Autism 101: definition & diagnosis

This week’s post has been extra challenging for me because it’s difficult to summarize so much information into a few nice, tidy paragraphs and still have it make sense to the reader.

I tried my best to minimize the usage of technical and medical terminology in order to keep readers from becoming overwhelmed, but there was no way to avoid it completely if I wanted to provide a basic understanding and explanation of autism.


au-tism, n. – a neurodevelopmental disorder of variable severity that is characterized by difficulty in social interaction and communication and by restricted or repetitive patterns of thought and behavior

In order to qualify for a diagnosis of autism spectrum disorder (ASD), a person must show continuing problems with social communication and interaction, including:

  1. problems with social and emotional reciprocity, such as problems with:
    • normal back-and-forth conversation
    • sharing interests, emotions, or affect
    • approaching, initiating, and responding to social situations
  2. problems with non-verbal communication, such as problems with:
    • interpreting body language
    • making eye contact
    • using and understanding gestures
    • total lack of facial expressions
  3. developing, maintaining, and understanding relationships, such as problems with:
    • making friends
    • sharing imaginative play
    • lack of interest in peers
  4. restricted, repetitive patterns of behavior, interests, or activities, as shown by at least two of the following, currently or by history:
    • Stereotyped or repetitive motor movements, use of objects, or speech (e.g., hand flapping, lining up toys, flipping objects, repeating meaningless phrases, etc.)
    • Insistence on things remaining the same, inflexible adherence to routines, or ritualized patterns of verbal or nonverbal behavior (e.g., extreme distress at small changes, difficulties with transitions, rigid thinking patterns and greeting rituals, needing to take the same route or eat the same food every day)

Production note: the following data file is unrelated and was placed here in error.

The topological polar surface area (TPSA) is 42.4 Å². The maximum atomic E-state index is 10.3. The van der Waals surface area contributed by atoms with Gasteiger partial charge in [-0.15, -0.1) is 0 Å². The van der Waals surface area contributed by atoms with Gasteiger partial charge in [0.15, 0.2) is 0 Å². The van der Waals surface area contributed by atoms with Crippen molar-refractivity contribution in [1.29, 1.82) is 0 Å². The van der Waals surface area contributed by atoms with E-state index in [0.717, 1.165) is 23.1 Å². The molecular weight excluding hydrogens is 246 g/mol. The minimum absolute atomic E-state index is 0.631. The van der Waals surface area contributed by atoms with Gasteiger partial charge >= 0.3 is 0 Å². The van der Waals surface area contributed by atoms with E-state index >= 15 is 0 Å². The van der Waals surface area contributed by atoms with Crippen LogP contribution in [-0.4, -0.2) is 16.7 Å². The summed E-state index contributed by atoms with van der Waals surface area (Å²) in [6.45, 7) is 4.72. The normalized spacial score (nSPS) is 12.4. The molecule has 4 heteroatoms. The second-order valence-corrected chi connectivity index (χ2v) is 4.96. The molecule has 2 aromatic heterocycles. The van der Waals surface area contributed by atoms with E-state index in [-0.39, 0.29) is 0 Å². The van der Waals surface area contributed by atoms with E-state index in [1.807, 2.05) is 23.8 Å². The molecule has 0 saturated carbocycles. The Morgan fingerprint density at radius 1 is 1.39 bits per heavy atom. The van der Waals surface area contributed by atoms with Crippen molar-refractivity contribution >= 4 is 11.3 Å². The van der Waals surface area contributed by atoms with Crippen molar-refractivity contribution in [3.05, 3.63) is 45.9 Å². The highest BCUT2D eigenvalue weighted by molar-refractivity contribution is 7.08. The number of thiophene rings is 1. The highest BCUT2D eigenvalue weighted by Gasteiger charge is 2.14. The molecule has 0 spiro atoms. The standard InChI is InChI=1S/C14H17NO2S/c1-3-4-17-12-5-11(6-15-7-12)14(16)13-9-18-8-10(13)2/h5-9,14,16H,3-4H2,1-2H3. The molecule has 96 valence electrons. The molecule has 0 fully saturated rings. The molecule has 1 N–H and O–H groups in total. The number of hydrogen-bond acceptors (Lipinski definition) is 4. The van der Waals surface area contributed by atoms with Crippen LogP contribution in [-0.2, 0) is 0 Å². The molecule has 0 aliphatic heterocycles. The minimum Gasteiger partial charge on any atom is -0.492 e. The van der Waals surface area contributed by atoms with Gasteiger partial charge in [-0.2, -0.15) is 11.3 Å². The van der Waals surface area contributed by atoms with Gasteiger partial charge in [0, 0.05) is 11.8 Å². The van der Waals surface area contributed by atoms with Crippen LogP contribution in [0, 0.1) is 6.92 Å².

• Highly restricted, fixated interests that are abnormal in intensity or focus (e.g., strong attachment to or preoccupation with unusual objects or subjects)
    • Hyper- or hyporeactivity to sensory input or unusual interest in sensory aspects of the environment (e.g. apparent indifference to pain or temperature, adverse response to specific sounds or textures, excessive smelling or touching of objects, visual fascination with lights or movement)
  5. Symptoms must be present in the early developmental period, but might not become fully apparent until social demands exceed abilities, or might be masked by learned strategies.
  6. Symptoms cause clinically significant impairment in social, occupational, or other important areas of current functioning.
  7. These disturbances are not better explained by intellectual disability or developmental delay.

Whew! I hope you’re still with me. Now that I’ve overwhelmed you with all that information, let’s take a step back. I should also mention that some clinicians might have a stricter adherence to the requirements before issuing a diagnosis compared to others.

All this information can be found on your own if you take the time to look for it in various places, but I wanted to provide an outline for better understanding and easier reference. By supplying the diagnostic criteria for ASD, my intent is that parents, caregivers, and anyone looking for answers will have a good idea of what symptoms to look for and what information they will need to present to an examiner.

This checklist would have been extremely useful to me as I sought a diagnosis for myself and for my son. In fact, a resource like this would have been invaluable to me about thirty years ago, when I was a child and wondering why some things were so difficult for me compared to everyone else, why I was so different. It might not have all made sense to me at that age, but it would have better than nothing, which is what I had in reality.

I’ll never get back all those years I spent wishing I were someone else and trying to be someone that I never could, but at least I have the opportunity now to help someone else in a similar situation.

In the coming weeks I will dig deeper into each of the characteristics of autism that I outlined above and give more detailed examples of these, but first I wanted to provide a brief overview of autism. Because, as the song in The Sound of Music says, the beginning is a very good place to start. (By the way, I have what you might call a highly fixated, intense interest in musicals.)

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